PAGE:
The annual Afropunk music festival returned for its second year in South East London at new venue The Printworks. Previously a newspaper headquarters to The Metro and Evening Standard, The Printworks is now a spacious club boasting several rooms and different stages. Afropunk is renowned for its celebration of black music and culture, as well as the incredible merchandise on sale showcasing African printed patterns and food stands selling Caribbean dishes such as Jerk Chicken with Rice and Peas – yum!
With doors to the festival opening at 2pm on Saturday, one of the first acts to perform was Nadia Rose. Cousin to grime artist Stormzy, the 24-year-old rapper has gained popularity in recent years with the help of endorsements from brands such as Adidas, complimenting her swagger and iconic two-bun hairstyle. Her acclaimed success was evident through the crowd cheering along to her songs as she performed an energetic set on the Red Stage. Next to join the stage with a stripy t-shirt and flat-cap, rapper Little Simz rhythmically rapped energy-filled throughout her performance. At the mere age of 23, her honest and poignant lyrics about life experiences resonated with the audience as they thoroughly engaged with the content.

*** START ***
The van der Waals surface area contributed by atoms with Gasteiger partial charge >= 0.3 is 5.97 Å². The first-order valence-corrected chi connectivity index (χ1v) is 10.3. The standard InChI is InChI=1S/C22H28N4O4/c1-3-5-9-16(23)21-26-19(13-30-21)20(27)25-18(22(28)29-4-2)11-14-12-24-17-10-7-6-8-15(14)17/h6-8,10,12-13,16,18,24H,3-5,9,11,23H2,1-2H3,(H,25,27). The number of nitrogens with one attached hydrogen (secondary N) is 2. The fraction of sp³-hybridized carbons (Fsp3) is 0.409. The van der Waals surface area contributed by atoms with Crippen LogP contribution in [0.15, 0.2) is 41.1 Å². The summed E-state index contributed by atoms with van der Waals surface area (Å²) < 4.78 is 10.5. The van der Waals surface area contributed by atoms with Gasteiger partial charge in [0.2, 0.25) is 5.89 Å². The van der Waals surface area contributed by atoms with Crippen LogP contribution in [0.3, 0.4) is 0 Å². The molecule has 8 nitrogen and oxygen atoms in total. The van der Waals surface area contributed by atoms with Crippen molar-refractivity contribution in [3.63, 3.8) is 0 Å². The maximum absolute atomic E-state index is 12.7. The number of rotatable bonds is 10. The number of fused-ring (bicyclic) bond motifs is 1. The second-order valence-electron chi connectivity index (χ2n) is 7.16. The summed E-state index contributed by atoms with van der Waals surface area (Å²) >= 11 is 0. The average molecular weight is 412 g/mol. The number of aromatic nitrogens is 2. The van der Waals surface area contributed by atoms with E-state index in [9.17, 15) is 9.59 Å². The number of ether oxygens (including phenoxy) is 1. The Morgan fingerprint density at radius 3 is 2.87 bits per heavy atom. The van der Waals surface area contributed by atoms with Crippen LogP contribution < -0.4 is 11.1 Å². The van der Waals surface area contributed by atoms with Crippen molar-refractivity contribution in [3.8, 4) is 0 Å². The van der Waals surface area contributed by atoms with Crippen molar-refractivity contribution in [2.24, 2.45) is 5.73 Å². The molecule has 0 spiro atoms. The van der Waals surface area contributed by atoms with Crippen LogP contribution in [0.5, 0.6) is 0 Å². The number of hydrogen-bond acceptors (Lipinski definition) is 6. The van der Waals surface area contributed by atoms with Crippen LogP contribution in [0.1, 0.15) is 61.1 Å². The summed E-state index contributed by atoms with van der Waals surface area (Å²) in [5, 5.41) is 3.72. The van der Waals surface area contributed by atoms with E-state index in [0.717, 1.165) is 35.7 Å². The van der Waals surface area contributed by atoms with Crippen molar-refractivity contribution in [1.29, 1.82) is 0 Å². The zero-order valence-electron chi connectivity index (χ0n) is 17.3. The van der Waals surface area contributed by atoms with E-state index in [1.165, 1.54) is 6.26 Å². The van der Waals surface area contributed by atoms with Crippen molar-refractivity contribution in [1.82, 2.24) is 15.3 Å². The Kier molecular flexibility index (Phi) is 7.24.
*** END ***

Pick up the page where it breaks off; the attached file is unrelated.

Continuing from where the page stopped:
Meanwhile, Corinne Bailey Rae graced the Green Stage, sharing sweet sounds throughout her set. Performing her most well-known song Put Your Records On, the audience sung and swayed along to her serene vibe. Rae also performed other songs off her debut album such as favourite Like a Star and newer material off her latest album The Heart Speaks in Whispers, whilst displaying her musical talents by playing the guitar. Willow Smith also made an appearance!
Back on the Red Stage, Grime artist JME performed a lively set, entering the stage with his headscarf and backpack, prepared to jet off with his sky-high energy and hype the crowd with his booming beats. The Greenwich University Graduate and brother to rapper Skepta performed some of his top tracks including Man Don’t Care and If You Don’t Know. The heavy beats lifted the audience off their feet as they jumped along and waved their hands in the air.
The final act to perform on Saturday was American band The Internet. Lead singer Syd melodiously sung over the smooth and rhythmic instrumentals produced by the band. Performing some of their well-known songs such as Girl and Dontcha from their latest album Ego Death, the group created a fusion of sounds ranging from R&B and hip-hop to electronica. Their blend of musical talents meant to set drew a crowd.
Afropunk is a lively and diverse festival and I would recommend it to anyone who is a fan of Hip-Hop, R&B, Soul, Grime or even just wanting a safe place to express yourself.
‘AFROPUNK is defining culture by the collective creative actions of the individual and the group. It is a safe place, a blank space to freak out in, to construct a new reality, to live your life as you see fit, while making sense of the world around you.’
Featured image courtesy of Chazz Adnitt